Did you watch closely?
You know, that moment isn’t too far off for the Cubs (and you). Two more wins and years of envy washes away with one plane ride to Cleveland. Sure, the Cubs would still have to beat the Indians to do what they really need to do, but getting there – finally reaching the World Series – is going to be a moment unlike anything you’ve experienced in sports.
So watch closely, get hungry, and keep being a fan. Your moment will come.
- Obviously, that video means that the Cleveland Indians have indeed beaten the Toronto Blue Jays, won the AL Pennant, and are headed to the World Series for the first time since 1997 (must be nice). The Blue Jays managed to squeak out a win in game four, but couldn’t survive a second night, falling to the Indians by a final score of 3-0.
- On the Indians side, Francisco Lindor did the majority of the damage, going 3-4 with a run scored, but each of Coco Crisp and Carlos Santana added solo home runs. In the end, the Blue Jays staff didn’t pitch all too poorly (9.0 IP, 6H, 3R, 0BB, 7Ks), but their (usually) potent offense was held to just six hits over nine innings with just one going for extra bases (a double from Jose Bautista) – boy does that sound terrifyingly familiar.
- The Indians got 4.1 scoreless innings from rookie starter Ryan Merritt, and, of course, another 2.2 scoreless innings from ALCS MVP Andrew Miller.
- Anyway, if the Cubs are somehow able to advance beyond Clayton Kershaw and the Dodgers, the Indians will be your new bad guys.
- Speaking of the Cubs, they won a pretty big game yesterday, and it all started with a bunt (or so Brett quipped). A fourth inning bunt from Ben Zobrist (well, that and a truly abhorrent throw from Andrew Toles in left field) kickstarted the Cubs’ offense into a four-run fourth inning on Wednesday night, capped off by a big home run from Addison Russell. Russell finished the evening 3-5 with a homer, but his two outs were both deep shots to the warning track (he hit the first one 351 feet and the second one 368 feet). So, in other words, he pretty much had five good at-bats, only three of which resulted in hits.
- His homer, by the way, came off the bat at 102 MPH and 29 degrees for a total distance of 392 feet.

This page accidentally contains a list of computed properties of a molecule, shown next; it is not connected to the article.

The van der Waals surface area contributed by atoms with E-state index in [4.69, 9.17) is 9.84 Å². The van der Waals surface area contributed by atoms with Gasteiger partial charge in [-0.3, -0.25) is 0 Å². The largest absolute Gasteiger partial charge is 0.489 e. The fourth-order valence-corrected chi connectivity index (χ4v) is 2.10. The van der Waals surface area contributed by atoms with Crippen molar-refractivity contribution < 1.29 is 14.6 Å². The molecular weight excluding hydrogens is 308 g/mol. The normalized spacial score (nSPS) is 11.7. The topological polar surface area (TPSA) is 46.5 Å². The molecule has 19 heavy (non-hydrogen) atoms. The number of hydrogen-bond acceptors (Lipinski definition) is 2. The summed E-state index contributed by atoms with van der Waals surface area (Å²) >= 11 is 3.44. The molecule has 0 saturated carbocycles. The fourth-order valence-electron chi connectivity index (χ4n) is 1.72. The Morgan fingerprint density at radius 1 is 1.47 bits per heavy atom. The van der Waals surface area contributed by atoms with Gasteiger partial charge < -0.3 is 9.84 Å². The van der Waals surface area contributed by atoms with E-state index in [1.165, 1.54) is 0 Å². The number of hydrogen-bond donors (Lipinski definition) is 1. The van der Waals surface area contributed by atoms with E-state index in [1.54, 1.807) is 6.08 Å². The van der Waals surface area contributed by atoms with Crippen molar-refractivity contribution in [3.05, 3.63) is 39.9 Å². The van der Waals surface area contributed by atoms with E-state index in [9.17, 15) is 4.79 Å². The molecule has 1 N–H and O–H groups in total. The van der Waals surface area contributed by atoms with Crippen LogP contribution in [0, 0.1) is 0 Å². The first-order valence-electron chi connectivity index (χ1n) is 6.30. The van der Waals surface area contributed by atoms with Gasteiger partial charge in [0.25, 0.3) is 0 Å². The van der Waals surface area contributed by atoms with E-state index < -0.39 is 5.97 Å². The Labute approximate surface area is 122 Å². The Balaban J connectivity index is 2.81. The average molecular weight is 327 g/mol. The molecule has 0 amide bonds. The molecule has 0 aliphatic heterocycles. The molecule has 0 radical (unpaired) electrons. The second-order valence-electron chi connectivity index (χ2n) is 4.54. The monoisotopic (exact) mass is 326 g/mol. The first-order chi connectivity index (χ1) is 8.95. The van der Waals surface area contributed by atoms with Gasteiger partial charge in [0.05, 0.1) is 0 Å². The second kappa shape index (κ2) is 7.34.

- On the pitching side, John Lackey did well, but wasn’t super thrilled to be taken out of the game after back-to-back walks to open up the fifth. That said … I have to agree with Joe Maddon on this one, but perhaps for different reasons than you think). Although Lackey had clearly fumbled with his command, he’s the type of pitcher who I could envision adjusting enough to pitch out of such a jam – he just is. HOWEVA, when you have two left-handed, long guys like Travis Wood and Mike Montgomery available to face the lefty-heavy Dodgers lineup, there’s no reason to see what Lackey can do.
- And, as a matter of fact, after striking out Corey Seager, Montgomery almost got out of it unscathed with a seemingly tailor made double play ball … but it happened to deflect off his glove and into left field.
I would really like to wake up tomorrow and not have a reason to see the image of a ball bouncing off Montgomery's glove echoing in my mind.
— Brett Taylor (@BleacherNation) October 20, 2016
Can't blame Montgomery, sometimes baseball happens. All things considered only two runs is great.
— Michael Cerami (@Michael_Cerami) October 20, 2016
- It was pretty clearly not Montgomery’s fault, and now that it didn’t matter, we can all remember it that way a little easier. Two runs/two groundouts later, and the inning was over.
- When the dust settled, the Cubs plated 10 glorious, wonderful, magnificent, thesaurus, splendid, majestic, spectacular runs on 13 hits and 3 walks. They did strike out 8 times and leave 14 runners on base, but when your eighth hitter is getting five plate appearances in a game, you’re going to rack up high totals across the board.
- With that victory, the series is tied 2-2 as the Cubs face one more game in Los Angeles (Kenta Maeda v. Jon Lester II), before returning to Wrigley Field. We’ll get into the remaining odds and much more later today. Also, you’ll recall that I took a deeper dive into Maeda’s season just before Game 1. It’s all still relevant.
- Lastly, because Game 6 has now been guaranteed, the probables for that night are Clayton Kershaw and Kyle Hendricks. Game 7, should it be required, would feature Jake Arrieta and (almost certainly, but not definitely) Rich Hill. The Cubs, then, have their work cut out for them as each of Hill and Kershaw gave them fits (as they do many teams). Hopefully, they can squeak out a win tonight and give themselves the extra advantage heading home.
I’m nervous, I’m excited, I’m hungry, I’m scared, and I am dying to see how important the number “2016” will forever be in our minds.